Many things can influence trends - fashion, the economy, politics, social issues, new technology and even movies or television shows. For example, the television series "Mad Men" strongly influenced the mid-century furniture revival.
For 2018, the major influences will be socially, politically and technologically driven. We are experiencing great social unrest with many displaced people due to war, random terror attacks in commonplace areas and equality issues in relation to gender and ethnicity taking centre stage.
There is uncertainty every day due to ‘fake news’ and it is difficult to know what is truth and what is not. We are bombarded with mixed messages via our devices and it is becoming more difficult to find a balance between work and home life. There is concern for our natural resources and the effect of our current manufacturing processes on the environment.
So, how does all of this translate into colours and finishes? Some of the key trends resulting from these influences are:
The Japanese term for appreciation of the beauty of imperfection underlies all the following key trends. There is a realization that nothing is perfect in the world, so why not appreciate and embrace the imperfection of nature? Timber finishes show knots and movement. Metals show evidence of corrosion due to the elements. Dark charred timbers and burnished metals are a strong feature of this trend, as well as the colours of fire – flame red, yellow and orange.
During times of uncertainty and fear, people tend to retreat and reflect on what is important to them. They need a place where they feel safe and secure, so comfort is essential. Therefore, they will seek to surround themselves with soft, gentle pastel colours that help them to feel safe and nurtured. Finishes are smooth and textures very tactile. Furnishings are padded and wrapped. Patterns are gentle and fluid.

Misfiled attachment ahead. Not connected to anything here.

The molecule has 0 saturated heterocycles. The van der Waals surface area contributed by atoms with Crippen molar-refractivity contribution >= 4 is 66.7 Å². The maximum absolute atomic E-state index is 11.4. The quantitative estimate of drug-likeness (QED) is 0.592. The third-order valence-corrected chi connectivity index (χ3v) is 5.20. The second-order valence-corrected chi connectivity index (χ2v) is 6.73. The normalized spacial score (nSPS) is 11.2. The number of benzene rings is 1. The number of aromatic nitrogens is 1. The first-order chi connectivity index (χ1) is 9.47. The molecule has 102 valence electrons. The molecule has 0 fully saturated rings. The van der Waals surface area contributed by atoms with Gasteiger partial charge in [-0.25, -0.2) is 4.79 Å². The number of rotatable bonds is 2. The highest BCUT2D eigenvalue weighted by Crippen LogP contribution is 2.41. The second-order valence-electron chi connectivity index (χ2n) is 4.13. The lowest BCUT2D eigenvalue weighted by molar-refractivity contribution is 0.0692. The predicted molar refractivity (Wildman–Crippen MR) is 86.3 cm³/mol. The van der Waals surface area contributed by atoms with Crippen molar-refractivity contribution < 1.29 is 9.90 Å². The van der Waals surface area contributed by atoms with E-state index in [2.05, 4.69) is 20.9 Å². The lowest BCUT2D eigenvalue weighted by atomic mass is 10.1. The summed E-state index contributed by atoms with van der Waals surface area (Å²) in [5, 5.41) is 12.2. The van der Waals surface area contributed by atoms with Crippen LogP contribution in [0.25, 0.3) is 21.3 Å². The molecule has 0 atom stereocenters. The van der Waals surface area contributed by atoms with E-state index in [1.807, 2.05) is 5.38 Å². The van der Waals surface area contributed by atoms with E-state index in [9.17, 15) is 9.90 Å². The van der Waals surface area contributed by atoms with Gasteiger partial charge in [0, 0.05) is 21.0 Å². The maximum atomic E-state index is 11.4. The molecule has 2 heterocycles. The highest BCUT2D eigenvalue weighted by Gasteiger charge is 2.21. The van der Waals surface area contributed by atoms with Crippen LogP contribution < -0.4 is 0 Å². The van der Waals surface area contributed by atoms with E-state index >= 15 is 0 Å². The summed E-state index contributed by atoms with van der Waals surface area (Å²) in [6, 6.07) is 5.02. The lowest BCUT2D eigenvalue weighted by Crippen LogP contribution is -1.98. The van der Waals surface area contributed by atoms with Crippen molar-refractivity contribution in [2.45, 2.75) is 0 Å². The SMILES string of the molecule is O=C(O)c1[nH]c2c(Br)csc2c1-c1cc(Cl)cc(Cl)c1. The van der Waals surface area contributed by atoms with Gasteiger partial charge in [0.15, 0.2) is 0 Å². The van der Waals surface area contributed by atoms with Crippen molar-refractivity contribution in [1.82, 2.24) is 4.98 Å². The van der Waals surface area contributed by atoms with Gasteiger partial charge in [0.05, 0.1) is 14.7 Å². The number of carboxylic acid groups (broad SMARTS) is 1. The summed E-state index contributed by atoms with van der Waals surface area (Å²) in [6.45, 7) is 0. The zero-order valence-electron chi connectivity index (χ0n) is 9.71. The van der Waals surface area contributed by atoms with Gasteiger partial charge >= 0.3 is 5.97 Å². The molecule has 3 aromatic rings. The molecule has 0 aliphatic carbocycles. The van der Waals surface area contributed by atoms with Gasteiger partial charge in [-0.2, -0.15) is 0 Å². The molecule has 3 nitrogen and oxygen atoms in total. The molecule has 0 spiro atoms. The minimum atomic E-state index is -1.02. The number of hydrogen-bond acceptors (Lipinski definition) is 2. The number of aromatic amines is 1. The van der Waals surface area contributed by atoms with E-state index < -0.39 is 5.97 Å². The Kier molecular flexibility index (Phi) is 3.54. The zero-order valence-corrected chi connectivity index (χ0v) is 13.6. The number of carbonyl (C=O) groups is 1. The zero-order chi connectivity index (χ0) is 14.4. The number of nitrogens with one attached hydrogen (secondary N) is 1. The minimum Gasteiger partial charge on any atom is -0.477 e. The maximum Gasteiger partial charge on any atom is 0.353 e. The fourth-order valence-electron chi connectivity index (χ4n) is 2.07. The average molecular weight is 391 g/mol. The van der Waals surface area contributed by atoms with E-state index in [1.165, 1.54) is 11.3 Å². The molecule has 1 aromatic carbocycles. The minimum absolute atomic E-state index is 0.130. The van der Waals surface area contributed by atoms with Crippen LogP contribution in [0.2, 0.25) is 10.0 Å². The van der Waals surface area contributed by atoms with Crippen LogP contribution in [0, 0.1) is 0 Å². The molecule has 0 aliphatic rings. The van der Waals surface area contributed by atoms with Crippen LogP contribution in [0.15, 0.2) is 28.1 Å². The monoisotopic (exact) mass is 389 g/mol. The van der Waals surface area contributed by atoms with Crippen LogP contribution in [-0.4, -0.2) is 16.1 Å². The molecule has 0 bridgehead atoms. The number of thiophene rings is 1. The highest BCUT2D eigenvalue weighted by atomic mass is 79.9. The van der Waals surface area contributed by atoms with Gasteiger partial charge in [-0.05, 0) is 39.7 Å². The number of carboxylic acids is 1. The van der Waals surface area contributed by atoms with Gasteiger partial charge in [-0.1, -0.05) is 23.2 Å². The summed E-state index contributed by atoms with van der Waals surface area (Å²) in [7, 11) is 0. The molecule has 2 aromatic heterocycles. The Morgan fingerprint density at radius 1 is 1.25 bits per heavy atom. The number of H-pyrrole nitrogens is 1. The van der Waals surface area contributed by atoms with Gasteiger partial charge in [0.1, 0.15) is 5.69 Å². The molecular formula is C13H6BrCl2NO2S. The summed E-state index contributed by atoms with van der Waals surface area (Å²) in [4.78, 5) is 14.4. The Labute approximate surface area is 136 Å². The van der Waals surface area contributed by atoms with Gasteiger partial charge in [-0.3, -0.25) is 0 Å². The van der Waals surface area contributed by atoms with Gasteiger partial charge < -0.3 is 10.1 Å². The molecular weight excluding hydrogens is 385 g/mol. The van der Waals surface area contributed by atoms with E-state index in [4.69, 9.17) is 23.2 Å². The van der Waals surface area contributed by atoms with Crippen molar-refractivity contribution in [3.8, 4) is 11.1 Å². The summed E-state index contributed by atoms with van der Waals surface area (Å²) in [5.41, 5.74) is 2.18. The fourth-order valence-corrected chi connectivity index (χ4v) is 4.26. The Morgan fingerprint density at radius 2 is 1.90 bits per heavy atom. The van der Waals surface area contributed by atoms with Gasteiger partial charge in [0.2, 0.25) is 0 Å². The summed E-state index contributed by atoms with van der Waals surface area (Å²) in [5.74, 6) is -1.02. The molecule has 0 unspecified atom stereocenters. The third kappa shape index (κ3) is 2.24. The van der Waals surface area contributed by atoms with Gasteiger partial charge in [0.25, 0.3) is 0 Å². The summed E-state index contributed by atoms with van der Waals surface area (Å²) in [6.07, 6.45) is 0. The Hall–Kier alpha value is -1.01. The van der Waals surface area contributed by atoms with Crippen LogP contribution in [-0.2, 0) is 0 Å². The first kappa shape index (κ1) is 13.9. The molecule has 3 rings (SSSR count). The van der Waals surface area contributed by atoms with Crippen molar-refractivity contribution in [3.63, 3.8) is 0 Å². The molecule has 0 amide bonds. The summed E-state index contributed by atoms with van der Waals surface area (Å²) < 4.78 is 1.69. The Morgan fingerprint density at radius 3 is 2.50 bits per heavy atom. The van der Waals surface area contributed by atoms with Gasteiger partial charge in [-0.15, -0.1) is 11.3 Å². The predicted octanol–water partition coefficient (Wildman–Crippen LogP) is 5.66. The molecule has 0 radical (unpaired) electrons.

This type of environment allows for space to disconnect from media and retreat from stress. Nooks to escape in both open plan homes as well as commercial spaces will be a strong feature of this movement.
In contrast to FOMO (fear of missing out), we are now entering an age of JOMO – the joy of missing out. This means being disconnected from technology and enjoying the simple things in life, like family, friendship and even a simple but excellent cup of tea.
We are moving from a consumer-oriented state of accumulating ‘stuff’ to assessing what is essential and meaningful when it comes to possessions. Purchases will be more considered and chosen based on origin, whether they have been manufactured ethically, and whether they can be recycled or repurposed later in their lifespan.
There is also a need to bring the outside in and the inside out and we have seen many commercial ‘green walls’, both externally and internally, and this trend will become common in homes as well. People are doing small things (like having a small garden) to contribute to improving the environment.
Vegetal and earthy colours, including all types of greens and earthy tones like terracotta, warm greys and green-based neutrals work in this palette. Shapes are organic. Textures like raw, crosscut and recycled timber, fabrics, leather and grasses relate to this movement.
Due to the shifting of large groups of people from ancient countries, there is an appreciation of the culture and history of their origins. Colours are rich, but faded or muted and there is often a slow revealing of colour. Antique-looking woven textiles and rustic metals feature in this trend, reflecting the weaving of traditions and culture into a modern society.
Advances in space travel, medical research and new technology feed our desire to escape the stress of our lives as well as the mundane. People are seeking the magic in everyday life. Jewel-like hues feature in this trend as well as special effects and all kinds of metals. There is a refined and minimalist quality to this trend, but it also exudes glamour and luxury.
It will be exciting to see these trends transforming our residential and commercial spaces.